Wish Field struggles with attendance due to lack of soccer culture

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Wish Field struggles with attendance due to lack of soccer culture

Source: Bloomberg

Source: Bloomberg

Marlee Chlystek | The Depaulia

Source: Bloomberg

Marlee Chlystek | The Depaulia

Marlee Chlystek | The Depaulia

Source: Bloomberg

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A late, brilliant goal is blasted into the upright corner net. As the player celebrates his winning goal, his teammates rush over to him one by one and he pauses. He looks over to the sunlit stands, as sweat drips down his face and sees emptiness. He wondered, who was he playing for?

In a field that can hold 1,200 fans, Wish Field struggles to bring in much less than half of that for games.

DePaul men’s basketball season-opener saw 3,710 fans in reported paid attendance. Many are complaining that the basketball team is struggling to fill the seats at Wintrust Arena, but even in their struggle, they’re bringing in more than Wish Field can even hold.

Chicago is known for its vibrant sports culture. History has shown the strong bond between Chicagoans and their teams—except for when it comes to soccer.

While soccer is growing in the United States, it has been a largely followed sport in Chicago—a multicultural city, full of immigrants that come from countries where soccer is a way of life.

Most support for soccer goes to European teams that Chicagoans follow religiously at local bars like A.J. Hudson’s, The Globe Pub and Fado. These bars are home to Chicago’s most authentic soccer fans. But there isn’t an outpour of support for the local footy teams, like the Chicago Fire.

This lack of support is also reflected in the soccer culture at DePaul.

“I think there is basically no soccer culture here,” DePaul junior defender Max De Bruijne said. “I think the only thing that most people are really focused on is basketball. I love the sport—but from a soccer point of view it’s a little sad.”

De Bruijne was born and raised in Amsterdam, Netherlands—where soccer is the dominant sport and where some of the world’s top soccer players have been manufactured.

“Back home, everyone plays soccer, and everything is focused on it,” De Bruijne said.

AFC Ajax—the most loved and loathed team in the Netherlands—has an average of 49,711 home game attendance, according to Eredivisie’s 2017/18 season report.

The average home attendance this past season for the Chicago Fire was 14,806, according to Chicago Fire’s all-time attendance table. England’s second-division teams have higher attendance than Chicago’s major league team. Portsmouth FC 2017/18 average attendance was 17,917, according to World Football.

Sasa Labovic, junior defender, believes that things have improved since his father, Dragan Labovic, played soccer at DePaul.

“When my dad played here, the men’s team didn’t even play on campus,” Labovic said. “They had to go to an external park to play on a field back then. But I definitely feel like aside from the athletics of soccer, the student body is not as soccer-oriented as the Chicago area reflects.”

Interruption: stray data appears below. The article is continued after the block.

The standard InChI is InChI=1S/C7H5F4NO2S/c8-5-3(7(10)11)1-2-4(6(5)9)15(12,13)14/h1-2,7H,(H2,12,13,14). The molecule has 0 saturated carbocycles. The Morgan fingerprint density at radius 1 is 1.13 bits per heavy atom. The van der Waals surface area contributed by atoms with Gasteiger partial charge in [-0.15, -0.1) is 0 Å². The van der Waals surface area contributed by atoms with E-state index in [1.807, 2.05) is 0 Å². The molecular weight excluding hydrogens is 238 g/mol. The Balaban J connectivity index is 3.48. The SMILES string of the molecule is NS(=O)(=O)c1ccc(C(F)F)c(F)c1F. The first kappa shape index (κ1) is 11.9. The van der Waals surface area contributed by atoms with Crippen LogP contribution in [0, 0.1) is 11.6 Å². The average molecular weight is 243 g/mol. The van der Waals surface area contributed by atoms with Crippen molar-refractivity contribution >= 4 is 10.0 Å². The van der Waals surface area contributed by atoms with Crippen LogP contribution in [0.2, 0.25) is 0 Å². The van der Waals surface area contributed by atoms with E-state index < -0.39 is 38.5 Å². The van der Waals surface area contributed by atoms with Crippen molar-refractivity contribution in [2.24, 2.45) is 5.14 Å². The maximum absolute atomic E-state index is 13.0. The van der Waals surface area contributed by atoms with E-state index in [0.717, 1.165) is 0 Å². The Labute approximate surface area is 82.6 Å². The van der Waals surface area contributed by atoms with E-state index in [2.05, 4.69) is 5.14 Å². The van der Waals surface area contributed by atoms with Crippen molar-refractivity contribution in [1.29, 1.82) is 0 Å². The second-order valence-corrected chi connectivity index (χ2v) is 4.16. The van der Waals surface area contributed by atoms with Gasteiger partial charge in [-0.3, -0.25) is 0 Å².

Despite the increase in soccer interest in the city of Chicago, students still aren’t convinced enough to fill up Wish Field.

“I think the part of the lack of soccer culture on campus is that people are obviously not going to show up when you’re not winning,” men’s soccer coach Mark Plotkin said.

Plotkin played for the Blue Demons from 2006-09 and helped them to four consecutive appearances in the Big East Tournament.

“When I was in school here and we were winning—we did get a ton of students into our games and it was really fun,” he said. “When we played UCONN—and they were ranked number two in the country—the entire sideline was packed with students and when we beat them, they all sprinted to the field and jumped around with us.”

It is no secret that the Fire and Blue Demons haven’t been winning titles lately, but what happened to passionate, loyal fans? Are victories the only thing that will bring people to the games?

With the growth of soccer in the country now compared to when Plotkin was in school, he believes the campus’s interest will grow along with the team’s wins.

“So, it’s on us to put a winning product on the field in order to have fans want to come, cause obviously no one wants to support a team that’s losing all the time,” Plotkin said.

When asked what the University could do to make soccer more appealing to the non-fans, Plotkin said scheduling, since games are usually weekdays at times when students are in class.

“I think that weekends we could do a better job,” Plotkin said. “If the university promoted it a little more and brought different events down to the field, we can get more support at the games.”

A DePaul student was asked what he thought about DePaul soccer. 

“I don’t follow it,” said Nicholas Moreano, a sports journalism major. “I don’t get the feel of its presence here. I think doing more articles and pictures of the team around campus would create more awareness so that I could feel like we do have a soccer culture.”

De Bruijne emphasized the importance of social media to spread the word.

“I think nowadays with social media, posting game day shout-outs will stimulate people to come,” De Bruijne said. “Especially to the freshman that are new on campus because you’re creating a soccer culture for them.”